A Year Into Rate Hikes, There Are Few Signs of a Cooling Labor Market (Report Preview)
In February, broad-based labor indicators remained strong. Morning Consult’s Lost Pay and Income Tracker dropped to a new series low, with the share of U.S. adults experiencing pay losses falling to 9.7%.
Job search activity also bounced higher in February. 19.8% of employed adults were actively applying for new roles, with the increase including industries with recent headline-grabbing layoffs such as tech and finance.
We are now 12 months into the Fed’s rate hiking cycle, and unemployment is at the lowest level since 1969. While it remains unclear how this hiking cycle will ultimately impact the labor market, market expectations for a Fed pivot in Q4 2023 line up well with historical precedence.
This memo offers a preview of Morning Consult’s March U.S. Jobs & Labor Report. Morning Consult Economic Intelligence subscribers can access the full report here.
The U.S. labor market is still very strong a full year after the Federal Reserve began raising interest rates. High-frequency measures of the U.S. labor market showed no signs of weakness through the first two months of 2023. Initial unemployment insurance claims have fallen in recent weeks along with Morning Consult’s Lost Pay and Income Tracker. The series dropped to a new low in February, with less than 10% of U.S. adults reporting pay or income losses for the first time since we started collecting data in May 2020.
The Share of Americans Reporting Lost Pay Hit a New Series Low in February
Job search activity bounced higher in February, with 19.8% of employed adults actively applying for new roles. The increase in search activity showed up in most industries tracked by Morning Consult, including industries with recent headline-grabbing layoffs such as tech and finance.
However, recession risks remain. Rapid interest rate hikes have historically been successful at putting the brakes on an overheated economy, and this hiking cycle has already weighed heavily on the housing market and business investment. But the labor market — which is one of the primary channels by which rate hikes are intended to slow price growth - remains unfazed.
Interest rate hikes pass through to the labor market by reducing aggregate demand and business investment via increased borrowing costs and tighter financial conditions. As businesses pull back, slower hiring will reduce upward pressure on wages, reducing input costs for companies and weighing on workers’ incomes. As a result, there is a positive correlation between the Federal Funds Rate set by the Fed and the unemployment rate. However, the passthrough process takes time, with the historical relationship suggesting it takes up to 24 months before the effects of interest rate changes are fully felt in the labor market.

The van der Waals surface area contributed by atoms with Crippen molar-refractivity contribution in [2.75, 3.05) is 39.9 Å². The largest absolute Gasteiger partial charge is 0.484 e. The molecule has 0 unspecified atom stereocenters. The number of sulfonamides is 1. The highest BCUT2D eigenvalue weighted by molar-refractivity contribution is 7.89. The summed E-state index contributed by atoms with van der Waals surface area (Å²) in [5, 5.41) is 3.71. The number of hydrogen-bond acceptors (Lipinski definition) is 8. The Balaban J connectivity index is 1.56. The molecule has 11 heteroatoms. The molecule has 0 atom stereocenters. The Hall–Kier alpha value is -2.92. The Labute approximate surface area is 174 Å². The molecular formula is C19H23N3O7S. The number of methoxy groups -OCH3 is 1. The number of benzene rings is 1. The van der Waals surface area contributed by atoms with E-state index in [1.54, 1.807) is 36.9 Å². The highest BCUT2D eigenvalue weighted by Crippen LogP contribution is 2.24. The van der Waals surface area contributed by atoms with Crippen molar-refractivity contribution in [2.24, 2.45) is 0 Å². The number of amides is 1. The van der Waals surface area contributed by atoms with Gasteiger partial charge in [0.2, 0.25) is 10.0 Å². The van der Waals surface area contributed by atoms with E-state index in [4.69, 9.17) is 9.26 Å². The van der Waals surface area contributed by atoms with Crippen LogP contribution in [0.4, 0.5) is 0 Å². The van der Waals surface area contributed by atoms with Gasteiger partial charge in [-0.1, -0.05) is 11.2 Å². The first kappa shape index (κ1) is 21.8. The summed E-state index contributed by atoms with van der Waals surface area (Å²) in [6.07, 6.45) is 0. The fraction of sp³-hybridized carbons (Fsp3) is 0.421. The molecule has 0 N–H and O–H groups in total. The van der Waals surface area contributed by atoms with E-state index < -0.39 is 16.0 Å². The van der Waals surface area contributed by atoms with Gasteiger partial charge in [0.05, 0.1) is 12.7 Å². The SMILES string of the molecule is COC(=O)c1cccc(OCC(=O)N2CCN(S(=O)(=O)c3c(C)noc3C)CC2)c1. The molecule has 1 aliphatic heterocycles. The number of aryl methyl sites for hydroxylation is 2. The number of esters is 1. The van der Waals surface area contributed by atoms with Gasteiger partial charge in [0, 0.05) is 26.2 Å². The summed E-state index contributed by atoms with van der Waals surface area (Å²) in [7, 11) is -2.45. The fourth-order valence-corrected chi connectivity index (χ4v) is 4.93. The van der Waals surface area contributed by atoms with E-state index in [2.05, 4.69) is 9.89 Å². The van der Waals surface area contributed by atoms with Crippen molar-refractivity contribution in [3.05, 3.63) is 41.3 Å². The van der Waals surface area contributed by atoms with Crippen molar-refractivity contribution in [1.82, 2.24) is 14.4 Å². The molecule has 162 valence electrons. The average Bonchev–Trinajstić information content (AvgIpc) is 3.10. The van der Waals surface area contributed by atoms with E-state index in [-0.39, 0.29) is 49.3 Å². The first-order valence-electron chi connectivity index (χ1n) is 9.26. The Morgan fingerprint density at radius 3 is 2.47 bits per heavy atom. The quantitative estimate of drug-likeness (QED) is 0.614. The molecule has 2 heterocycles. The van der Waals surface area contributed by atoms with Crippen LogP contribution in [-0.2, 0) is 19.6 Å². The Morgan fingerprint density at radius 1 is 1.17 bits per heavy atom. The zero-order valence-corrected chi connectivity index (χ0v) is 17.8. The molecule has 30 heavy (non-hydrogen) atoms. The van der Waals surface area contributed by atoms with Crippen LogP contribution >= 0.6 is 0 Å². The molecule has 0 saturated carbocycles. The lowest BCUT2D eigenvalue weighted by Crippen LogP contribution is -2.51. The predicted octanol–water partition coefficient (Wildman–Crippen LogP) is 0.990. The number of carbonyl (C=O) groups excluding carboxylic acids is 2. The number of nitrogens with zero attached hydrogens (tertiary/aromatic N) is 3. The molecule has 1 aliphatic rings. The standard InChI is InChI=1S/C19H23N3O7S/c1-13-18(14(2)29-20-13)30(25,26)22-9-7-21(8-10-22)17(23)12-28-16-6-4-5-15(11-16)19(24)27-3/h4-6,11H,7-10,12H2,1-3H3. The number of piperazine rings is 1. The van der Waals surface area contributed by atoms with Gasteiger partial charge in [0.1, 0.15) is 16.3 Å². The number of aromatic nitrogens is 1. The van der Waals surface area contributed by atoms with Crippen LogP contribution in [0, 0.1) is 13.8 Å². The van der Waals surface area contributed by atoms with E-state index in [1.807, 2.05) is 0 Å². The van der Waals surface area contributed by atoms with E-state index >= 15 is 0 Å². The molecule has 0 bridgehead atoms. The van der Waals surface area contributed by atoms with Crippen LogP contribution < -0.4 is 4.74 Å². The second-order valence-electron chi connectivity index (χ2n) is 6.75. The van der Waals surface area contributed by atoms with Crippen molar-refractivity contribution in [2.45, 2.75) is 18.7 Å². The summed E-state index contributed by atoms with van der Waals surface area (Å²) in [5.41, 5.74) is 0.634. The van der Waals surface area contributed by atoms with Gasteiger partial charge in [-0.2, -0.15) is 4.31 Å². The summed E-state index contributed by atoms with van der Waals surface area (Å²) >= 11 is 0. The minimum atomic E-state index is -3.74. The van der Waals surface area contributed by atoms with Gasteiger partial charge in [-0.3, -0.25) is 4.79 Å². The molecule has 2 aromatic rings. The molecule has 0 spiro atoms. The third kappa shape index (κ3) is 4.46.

How Long Does It Take for Interest Rate Hikes to Impact Employment?
Last month, we placed a 50% probability on a job growth contraction over the next three to six months — and while Morning Consult’s proprietary labor metrics continue to flash green, we maintain our view that 2023 will severely test the U.S. labor market’s resilience. A soft landing remains possible, but even a relatively small increase in the unemployment rate could entail millions of Americans losing their jobs.
About this report
Morning Consult’s monthly U.S. Jobs & Labor Report provides a detailed assessment of the current state of the U.S. labor market, featuring proprietary data that provides enhanced scale, frequency and depth to official data sets.
Businesses and investors rely on this report to identify emerging labor trends and better understand how to attract, hire and retain talent.
The report draws on Morning Consult Economic Intelligence, a high-frequency global economic data set reflecting more than 17,000 daily economic surveys across the 43 largest global economies.
Full methodology and average daily sample sizes per country can be found here.
Jesse Wheeler is a senior economist at decision intelligence company Morning Consult, where he delivers insights on economic and geopolitical trends impacting the United States and major global markets.
Prior to joining Morning Consult, Jesse worked as an economic and political risk analyst at MUFG Bank, where he focused on U.S. fiscal, monetary and foreign policy, and at Fitch Solutions, where he conducted macroeconomic research and forecasting for Latin American markets.
Jesse received a bachelor’s degree in history and environmental science from the University of South Carolina and a master’s degree in international economics from George Washington University.